Here is an interesting student dwelling concept from Swedish company AF Bostäder. As an alternative to multi-unit dormitory housing, they have built a small cottage with all the essentials a young scholar may require. The place includes a kitchenette complete with dining area, a shower bathroom and a sleeping loft. A study desk is conveniently located below the sleeping area. There’s even an outside plot for a bit of gardening. The projected rent amount for the cottage is the equivalent of $370 – something any student can afford. Right now the company is petitioning authorities to expand and create more free-standing student houses like this one. And the existing sample cottage is a subject of a steady competition among students for the right to live there.
Architect Han Slawik built this tiny home, called Housebox, as an attempt to create an affordable housing solution for people on the move. Inspired by shipping containers, the place is only 150 square feet big. Thanks to the fact that Housebox is a three story building, its footprint is even smaller, approximately 75 square feet. The first floor houses a small kitchen, dining area and bathroom; the bedroom is on the second floor, and the third floor is a place for a living area. Smart storage solutions around the house make this layout efficient. The benefits of this concept are numerous – the house this compact can be moved, it can fit in tight spaces, even parking lots. A true nomad home…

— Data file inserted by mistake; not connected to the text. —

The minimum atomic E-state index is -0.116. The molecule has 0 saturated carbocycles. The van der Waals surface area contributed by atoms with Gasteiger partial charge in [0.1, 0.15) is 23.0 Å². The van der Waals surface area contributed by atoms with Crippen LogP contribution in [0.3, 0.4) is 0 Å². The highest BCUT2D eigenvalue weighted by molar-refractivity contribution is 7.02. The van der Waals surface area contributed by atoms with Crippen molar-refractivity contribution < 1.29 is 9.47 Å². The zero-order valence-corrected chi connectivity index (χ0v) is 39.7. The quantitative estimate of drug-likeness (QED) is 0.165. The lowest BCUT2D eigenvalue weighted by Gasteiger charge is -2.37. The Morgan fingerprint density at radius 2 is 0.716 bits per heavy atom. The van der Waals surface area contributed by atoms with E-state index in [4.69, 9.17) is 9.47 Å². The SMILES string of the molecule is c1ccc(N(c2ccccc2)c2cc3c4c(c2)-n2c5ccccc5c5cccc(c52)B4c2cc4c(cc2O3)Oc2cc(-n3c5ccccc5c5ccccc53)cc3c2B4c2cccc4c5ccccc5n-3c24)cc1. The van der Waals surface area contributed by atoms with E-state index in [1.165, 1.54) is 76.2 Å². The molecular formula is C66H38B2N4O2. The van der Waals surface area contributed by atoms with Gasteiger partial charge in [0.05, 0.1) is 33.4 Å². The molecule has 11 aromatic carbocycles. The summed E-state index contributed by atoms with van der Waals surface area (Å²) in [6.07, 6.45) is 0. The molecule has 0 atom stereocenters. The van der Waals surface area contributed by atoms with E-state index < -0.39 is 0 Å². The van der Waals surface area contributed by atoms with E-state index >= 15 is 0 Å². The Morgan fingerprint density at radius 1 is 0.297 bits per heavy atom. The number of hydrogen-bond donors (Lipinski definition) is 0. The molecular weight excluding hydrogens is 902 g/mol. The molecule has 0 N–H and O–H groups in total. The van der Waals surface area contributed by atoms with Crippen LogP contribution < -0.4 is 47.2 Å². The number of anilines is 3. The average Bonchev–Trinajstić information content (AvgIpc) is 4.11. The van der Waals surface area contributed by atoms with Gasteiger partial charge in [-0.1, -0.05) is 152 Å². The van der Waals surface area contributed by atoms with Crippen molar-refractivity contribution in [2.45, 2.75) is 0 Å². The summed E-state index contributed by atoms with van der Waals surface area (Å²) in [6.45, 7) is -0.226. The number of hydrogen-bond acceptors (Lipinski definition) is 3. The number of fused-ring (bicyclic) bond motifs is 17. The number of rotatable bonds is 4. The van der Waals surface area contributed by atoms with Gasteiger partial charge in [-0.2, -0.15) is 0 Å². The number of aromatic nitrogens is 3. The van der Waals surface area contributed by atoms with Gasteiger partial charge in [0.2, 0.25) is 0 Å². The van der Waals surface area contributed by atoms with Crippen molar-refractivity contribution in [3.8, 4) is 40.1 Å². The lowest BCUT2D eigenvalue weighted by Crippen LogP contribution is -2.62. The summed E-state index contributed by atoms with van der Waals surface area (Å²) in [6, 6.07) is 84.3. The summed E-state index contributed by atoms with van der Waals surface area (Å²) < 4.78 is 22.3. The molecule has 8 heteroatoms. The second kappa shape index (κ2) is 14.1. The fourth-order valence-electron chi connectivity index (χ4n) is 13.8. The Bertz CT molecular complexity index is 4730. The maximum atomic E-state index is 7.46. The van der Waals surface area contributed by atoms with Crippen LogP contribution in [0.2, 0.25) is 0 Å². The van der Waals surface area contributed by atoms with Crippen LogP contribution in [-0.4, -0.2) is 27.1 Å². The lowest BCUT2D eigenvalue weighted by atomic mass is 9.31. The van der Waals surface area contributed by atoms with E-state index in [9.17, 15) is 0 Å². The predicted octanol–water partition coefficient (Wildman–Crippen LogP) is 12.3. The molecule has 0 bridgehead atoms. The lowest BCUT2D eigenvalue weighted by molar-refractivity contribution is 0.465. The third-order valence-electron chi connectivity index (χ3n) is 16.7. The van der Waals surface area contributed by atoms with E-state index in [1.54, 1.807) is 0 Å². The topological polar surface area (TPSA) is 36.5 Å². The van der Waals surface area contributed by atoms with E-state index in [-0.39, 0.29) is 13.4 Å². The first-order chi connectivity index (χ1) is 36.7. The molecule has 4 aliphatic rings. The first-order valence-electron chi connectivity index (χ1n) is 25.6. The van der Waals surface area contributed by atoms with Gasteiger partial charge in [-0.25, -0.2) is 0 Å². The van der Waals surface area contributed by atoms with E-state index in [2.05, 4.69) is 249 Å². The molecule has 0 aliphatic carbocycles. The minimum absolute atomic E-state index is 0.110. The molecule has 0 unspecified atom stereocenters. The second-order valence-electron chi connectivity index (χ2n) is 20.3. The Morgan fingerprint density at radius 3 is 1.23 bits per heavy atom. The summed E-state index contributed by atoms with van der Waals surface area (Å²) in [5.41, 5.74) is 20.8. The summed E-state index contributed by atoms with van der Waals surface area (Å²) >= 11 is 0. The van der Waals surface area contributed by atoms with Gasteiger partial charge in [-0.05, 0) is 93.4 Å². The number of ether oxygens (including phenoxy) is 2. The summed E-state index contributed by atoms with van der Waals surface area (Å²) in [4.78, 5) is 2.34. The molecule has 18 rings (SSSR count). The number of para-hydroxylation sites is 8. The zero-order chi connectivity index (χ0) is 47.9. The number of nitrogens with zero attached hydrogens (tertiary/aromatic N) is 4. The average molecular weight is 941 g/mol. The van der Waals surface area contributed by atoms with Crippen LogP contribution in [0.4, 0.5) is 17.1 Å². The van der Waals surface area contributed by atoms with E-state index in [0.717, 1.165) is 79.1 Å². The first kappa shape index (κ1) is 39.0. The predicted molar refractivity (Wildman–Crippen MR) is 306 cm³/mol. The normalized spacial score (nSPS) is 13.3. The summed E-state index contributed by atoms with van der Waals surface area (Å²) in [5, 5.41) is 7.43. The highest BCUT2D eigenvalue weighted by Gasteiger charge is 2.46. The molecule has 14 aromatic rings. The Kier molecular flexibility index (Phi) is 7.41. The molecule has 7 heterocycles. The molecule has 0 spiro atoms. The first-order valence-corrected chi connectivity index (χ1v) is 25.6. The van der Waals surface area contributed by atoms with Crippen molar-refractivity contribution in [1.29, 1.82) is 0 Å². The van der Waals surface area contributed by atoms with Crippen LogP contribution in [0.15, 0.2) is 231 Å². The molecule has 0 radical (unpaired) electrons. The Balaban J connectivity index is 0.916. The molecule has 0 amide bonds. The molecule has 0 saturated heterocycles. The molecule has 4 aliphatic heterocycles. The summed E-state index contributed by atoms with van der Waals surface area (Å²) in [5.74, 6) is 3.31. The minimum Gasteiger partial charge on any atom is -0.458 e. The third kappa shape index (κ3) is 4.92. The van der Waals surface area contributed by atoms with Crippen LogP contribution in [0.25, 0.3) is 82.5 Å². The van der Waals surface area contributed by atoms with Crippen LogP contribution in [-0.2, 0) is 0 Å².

This project has been recently completed by Polish architect Jakub Szczesny in Warsaw. More of an installation and social experiment than an actual dwelling, the object is a response to the rising problem of urban housing in Poland. The house occupies a gap between two buildings, at its widest point it is less than 5 feet wide (and only a little over 3 feet at its narrowest). The building is so slim, there isn’t even a space for a window – sunlight enters through the tiny holes in the bedroom wall. “Research shows we are approaching a social disaster because too little living space is built, – the architect said in his interview to Daily Mail. – You don’t need that much space to live in, so it is worth considering building smaller scaled, cheaper housing.” Szczesny approached Israeli writer and film director Etgar Keret to get involved in the project. Keret will live in the building for six months, on and off.
(HT to my reader Ben Vlass)